Now the Onion crop in India is typified by three produces. The two large produces come in December and April and a small crop comes in October. Now the way the cartel operates is as follows.
The December crop is the time when prices normally fall and consumers have a good time with low Onion prices. The cartel keeps a low profile during this time frame where they let the entire December crop flow into the market, thus creating a scenario of low prices and consumer happiness. They wait for the next crop in April. The important thing to note post April is that there is no crop likely till October and the October crop is also a small one.
The Cartel starts mopping up all the supplies that are coming into the markets in the month of April and early May. Farmers get their typical Rs 6-10 per kg as the middleman network keeps the prices down till the time the supply from the farmers is exhausted. On an average the cost to the cartel comes to Rs 8-10 per kg.
Subsequently the aim of the Cartel is to hold on to the produce in their warehouses and cold storages for a period of 3-4 months. The cost of storage comes to around Rs 2-3 per kg and they also account for a 30% wastage in storage. The reason is that the Onion crop degrades very fast as it takes time for the crop to be stored post harvest.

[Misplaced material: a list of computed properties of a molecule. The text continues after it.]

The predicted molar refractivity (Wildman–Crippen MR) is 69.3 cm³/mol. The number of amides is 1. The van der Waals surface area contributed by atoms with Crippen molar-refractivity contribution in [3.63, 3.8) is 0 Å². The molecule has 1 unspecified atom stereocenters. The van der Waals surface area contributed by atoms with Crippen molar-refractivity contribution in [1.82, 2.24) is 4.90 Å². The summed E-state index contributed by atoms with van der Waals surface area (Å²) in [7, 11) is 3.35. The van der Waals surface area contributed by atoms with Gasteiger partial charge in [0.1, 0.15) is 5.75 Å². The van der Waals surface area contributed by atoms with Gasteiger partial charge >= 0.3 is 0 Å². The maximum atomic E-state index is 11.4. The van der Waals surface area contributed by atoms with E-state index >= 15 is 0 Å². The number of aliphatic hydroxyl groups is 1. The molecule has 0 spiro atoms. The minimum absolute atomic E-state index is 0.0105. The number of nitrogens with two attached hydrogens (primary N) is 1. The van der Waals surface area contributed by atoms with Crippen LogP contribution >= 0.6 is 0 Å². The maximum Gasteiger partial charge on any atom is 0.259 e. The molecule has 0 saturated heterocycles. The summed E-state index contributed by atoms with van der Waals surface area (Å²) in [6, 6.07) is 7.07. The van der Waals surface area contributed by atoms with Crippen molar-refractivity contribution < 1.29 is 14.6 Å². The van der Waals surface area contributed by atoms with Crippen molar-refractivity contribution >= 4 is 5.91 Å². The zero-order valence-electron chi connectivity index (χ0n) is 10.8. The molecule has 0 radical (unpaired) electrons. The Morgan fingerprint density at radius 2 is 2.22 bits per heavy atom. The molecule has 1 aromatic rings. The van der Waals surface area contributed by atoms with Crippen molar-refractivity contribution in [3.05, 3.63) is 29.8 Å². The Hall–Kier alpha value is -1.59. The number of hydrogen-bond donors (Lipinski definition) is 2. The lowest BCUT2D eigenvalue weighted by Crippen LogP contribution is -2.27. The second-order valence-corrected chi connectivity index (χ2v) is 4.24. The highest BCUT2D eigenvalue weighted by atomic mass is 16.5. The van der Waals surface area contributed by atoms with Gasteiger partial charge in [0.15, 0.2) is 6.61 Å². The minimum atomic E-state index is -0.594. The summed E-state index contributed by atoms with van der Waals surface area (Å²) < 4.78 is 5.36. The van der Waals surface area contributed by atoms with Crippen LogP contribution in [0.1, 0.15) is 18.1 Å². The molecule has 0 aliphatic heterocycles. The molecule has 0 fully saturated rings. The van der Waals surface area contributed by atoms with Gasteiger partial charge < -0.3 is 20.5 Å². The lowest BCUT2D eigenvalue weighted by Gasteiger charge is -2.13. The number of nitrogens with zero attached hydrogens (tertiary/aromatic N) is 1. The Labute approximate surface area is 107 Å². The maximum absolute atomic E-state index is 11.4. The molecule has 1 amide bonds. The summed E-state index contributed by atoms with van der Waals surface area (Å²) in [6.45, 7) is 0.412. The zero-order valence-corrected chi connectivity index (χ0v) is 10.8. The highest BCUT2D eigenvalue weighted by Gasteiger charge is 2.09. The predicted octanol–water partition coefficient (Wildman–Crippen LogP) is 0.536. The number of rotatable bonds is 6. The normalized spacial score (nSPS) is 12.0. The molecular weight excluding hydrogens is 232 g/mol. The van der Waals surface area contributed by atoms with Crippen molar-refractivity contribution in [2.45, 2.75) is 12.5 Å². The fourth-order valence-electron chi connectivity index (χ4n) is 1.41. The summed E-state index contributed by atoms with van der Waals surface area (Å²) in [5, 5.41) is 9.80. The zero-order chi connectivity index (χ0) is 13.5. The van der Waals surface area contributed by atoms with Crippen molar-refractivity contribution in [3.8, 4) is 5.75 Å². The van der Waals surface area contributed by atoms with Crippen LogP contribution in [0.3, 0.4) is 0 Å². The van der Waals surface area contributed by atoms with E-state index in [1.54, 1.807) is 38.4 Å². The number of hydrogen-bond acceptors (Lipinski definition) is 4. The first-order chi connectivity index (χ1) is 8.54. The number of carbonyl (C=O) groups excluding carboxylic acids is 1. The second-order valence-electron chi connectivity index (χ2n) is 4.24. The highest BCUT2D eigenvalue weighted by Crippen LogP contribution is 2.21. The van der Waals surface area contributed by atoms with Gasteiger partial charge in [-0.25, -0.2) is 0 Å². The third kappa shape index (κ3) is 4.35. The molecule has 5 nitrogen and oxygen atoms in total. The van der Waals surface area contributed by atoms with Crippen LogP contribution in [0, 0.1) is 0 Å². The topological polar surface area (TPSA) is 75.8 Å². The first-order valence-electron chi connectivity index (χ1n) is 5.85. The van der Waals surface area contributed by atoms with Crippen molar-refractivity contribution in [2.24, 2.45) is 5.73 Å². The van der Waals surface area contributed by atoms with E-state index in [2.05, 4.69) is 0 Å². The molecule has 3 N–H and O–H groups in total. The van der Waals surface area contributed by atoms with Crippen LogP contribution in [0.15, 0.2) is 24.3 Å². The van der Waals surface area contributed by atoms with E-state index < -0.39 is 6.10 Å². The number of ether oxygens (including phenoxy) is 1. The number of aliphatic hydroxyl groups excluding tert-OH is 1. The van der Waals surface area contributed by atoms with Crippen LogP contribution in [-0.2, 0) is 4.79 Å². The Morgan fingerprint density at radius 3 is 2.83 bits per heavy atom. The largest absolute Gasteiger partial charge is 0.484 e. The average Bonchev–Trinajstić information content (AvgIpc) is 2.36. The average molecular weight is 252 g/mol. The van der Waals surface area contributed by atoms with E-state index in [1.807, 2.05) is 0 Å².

Taking all of this into account the effective cost to the Cartel for the Onions they have bought comes to Rs 13-16 per kg. The supplies are restricted so much that prices start shooting up by early June.
The cartel makes full use of technology in order to track the stocks position and to estimate the kind of levels to which prices can be ramped up by August/September. By this time prices are up by at least 100% over their buying price. It is already evident this year where prices have shot up at the retail level from Rs 15 per kg to Rs 25-30 per kg over the last 4 weeks. By August the cartel starts to offload their stocks into the markets.
They have already made a killing and made a mockery of Stock Market Operators with the sophistication and ease with which they have made money. Typically prices would have peaked out by October which is the time when the small crop comes in-wrote Sandip Sabharwal